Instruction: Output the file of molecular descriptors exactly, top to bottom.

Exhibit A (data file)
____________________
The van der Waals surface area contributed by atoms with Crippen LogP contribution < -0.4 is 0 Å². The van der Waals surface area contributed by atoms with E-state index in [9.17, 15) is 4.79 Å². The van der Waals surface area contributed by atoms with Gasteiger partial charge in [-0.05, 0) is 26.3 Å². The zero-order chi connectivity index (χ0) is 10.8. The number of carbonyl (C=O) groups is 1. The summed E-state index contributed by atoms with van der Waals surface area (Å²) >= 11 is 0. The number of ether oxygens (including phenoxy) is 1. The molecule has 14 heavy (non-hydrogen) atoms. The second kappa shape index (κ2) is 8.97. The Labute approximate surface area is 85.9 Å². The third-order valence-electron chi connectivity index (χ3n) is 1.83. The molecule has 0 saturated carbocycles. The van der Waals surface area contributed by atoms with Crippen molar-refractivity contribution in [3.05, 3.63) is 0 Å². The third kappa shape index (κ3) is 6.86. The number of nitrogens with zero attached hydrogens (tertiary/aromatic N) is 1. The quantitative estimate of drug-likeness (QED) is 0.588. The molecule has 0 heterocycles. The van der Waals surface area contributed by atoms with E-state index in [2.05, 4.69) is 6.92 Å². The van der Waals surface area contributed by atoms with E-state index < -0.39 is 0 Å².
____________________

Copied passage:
The van der Waals surface area contributed by atoms with Crippen LogP contribution < -0.4 is 0 Å². The van der Waals surface area contributed by atoms with E-state index in [9.17, 15) is 4.79 Å². The van der Waals surface area contributed by atoms with Gasteiger partial charge in [-0.05, 0) is 26.3 Å². The zero-order chi connectivity index (χ0) is 10.8. The number of carbonyl (C=O) groups is 1. The summed E-state index contributed by atoms with van der Waals surface area (Å²) >= 11 is 0. The number of ether oxygens (including phenoxy) is 1. The molecule has 14 heavy (non-hydrogen) atoms. The second kappa shape index (κ2) is 8.97. The Labute approximate surface area is 85.9 Å². The third-order valence-electron chi connectivity index (χ3n) is 1.83. The molecule has 0 saturated carbocycles. The van der Waals surface area contributed by atoms with Crippen molar-refractivity contribution in [3.05, 3.63) is 0 Å². The third kappa shape index (κ3) is 6.86. The number of nitrogens with zero attached hydrogens (tertiary/aromatic N) is 1. The quantitative estimate of drug-likeness (QED) is 0.588. The molecule has 0 heterocycles. The van der Waals surface area contributed by atoms with E-state index in [2.05, 4.69) is 6.92 Å². The van der Waals surface area contributed by atoms with E-state index < -0.39 is 0 Å².